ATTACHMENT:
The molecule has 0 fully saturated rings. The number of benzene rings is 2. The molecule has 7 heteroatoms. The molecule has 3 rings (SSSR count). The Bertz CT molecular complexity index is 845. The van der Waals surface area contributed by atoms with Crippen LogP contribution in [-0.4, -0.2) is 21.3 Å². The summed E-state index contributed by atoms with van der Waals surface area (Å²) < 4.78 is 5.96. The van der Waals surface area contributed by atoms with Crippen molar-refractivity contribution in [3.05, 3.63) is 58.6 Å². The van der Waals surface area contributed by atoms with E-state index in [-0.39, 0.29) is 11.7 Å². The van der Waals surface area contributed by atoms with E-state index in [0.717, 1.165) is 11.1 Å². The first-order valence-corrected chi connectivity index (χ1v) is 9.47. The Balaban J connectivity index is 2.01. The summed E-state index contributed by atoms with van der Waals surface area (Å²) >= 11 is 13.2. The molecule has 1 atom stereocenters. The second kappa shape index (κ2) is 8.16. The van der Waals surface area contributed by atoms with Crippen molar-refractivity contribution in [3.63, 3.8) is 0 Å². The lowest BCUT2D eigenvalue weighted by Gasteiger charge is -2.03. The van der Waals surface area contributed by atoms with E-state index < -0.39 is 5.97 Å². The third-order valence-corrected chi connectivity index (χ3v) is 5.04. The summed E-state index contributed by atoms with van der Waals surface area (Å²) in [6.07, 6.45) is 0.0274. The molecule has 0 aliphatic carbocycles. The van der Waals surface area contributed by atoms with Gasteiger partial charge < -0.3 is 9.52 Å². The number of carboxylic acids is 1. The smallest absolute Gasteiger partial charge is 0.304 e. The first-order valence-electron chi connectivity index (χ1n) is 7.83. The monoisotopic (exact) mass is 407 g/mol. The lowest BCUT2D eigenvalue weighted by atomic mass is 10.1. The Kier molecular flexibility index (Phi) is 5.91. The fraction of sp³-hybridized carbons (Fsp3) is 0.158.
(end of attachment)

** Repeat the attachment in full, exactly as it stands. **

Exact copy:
The molecule has 0 fully saturated rings. The number of benzene rings is 2. The molecule has 7 heteroatoms. The molecule has 3 rings (SSSR count). The Bertz CT molecular complexity index is 845. The van der Waals surface area contributed by atoms with Crippen LogP contribution in [-0.4, -0.2) is 21.3 Å². The summed E-state index contributed by atoms with van der Waals surface area (Å²) < 4.78 is 5.96. The van der Waals surface area contributed by atoms with Crippen molar-refractivity contribution in [3.05, 3.63) is 58.6 Å². The van der Waals surface area contributed by atoms with E-state index in [-0.39, 0.29) is 11.7 Å². The van der Waals surface area contributed by atoms with E-state index in [0.717, 1.165) is 11.1 Å². The first-order valence-corrected chi connectivity index (χ1v) is 9.47. The Balaban J connectivity index is 2.01. The summed E-state index contributed by atoms with van der Waals surface area (Å²) >= 11 is 13.2. The molecule has 1 atom stereocenters. The second kappa shape index (κ2) is 8.16. The van der Waals surface area contributed by atoms with Crippen molar-refractivity contribution in [3.63, 3.8) is 0 Å². The lowest BCUT2D eigenvalue weighted by Gasteiger charge is -2.03. The van der Waals surface area contributed by atoms with E-state index < -0.39 is 5.97 Å². The third-order valence-corrected chi connectivity index (χ3v) is 5.04. The summed E-state index contributed by atoms with van der Waals surface area (Å²) in [6.07, 6.45) is 0.0274. The molecule has 0 aliphatic carbocycles. The van der Waals surface area contributed by atoms with Gasteiger partial charge < -0.3 is 9.52 Å². The number of carboxylic acids is 1. The smallest absolute Gasteiger partial charge is 0.304 e. The first-order valence-electron chi connectivity index (χ1n) is 7.83. The monoisotopic (exact) mass is 407 g/mol. The lowest BCUT2D eigenvalue weighted by atomic mass is 10.1. The Kier molecular flexibility index (Phi) is 5.91. The fraction of sp³-hybridized carbons (Fsp3) is 0.158.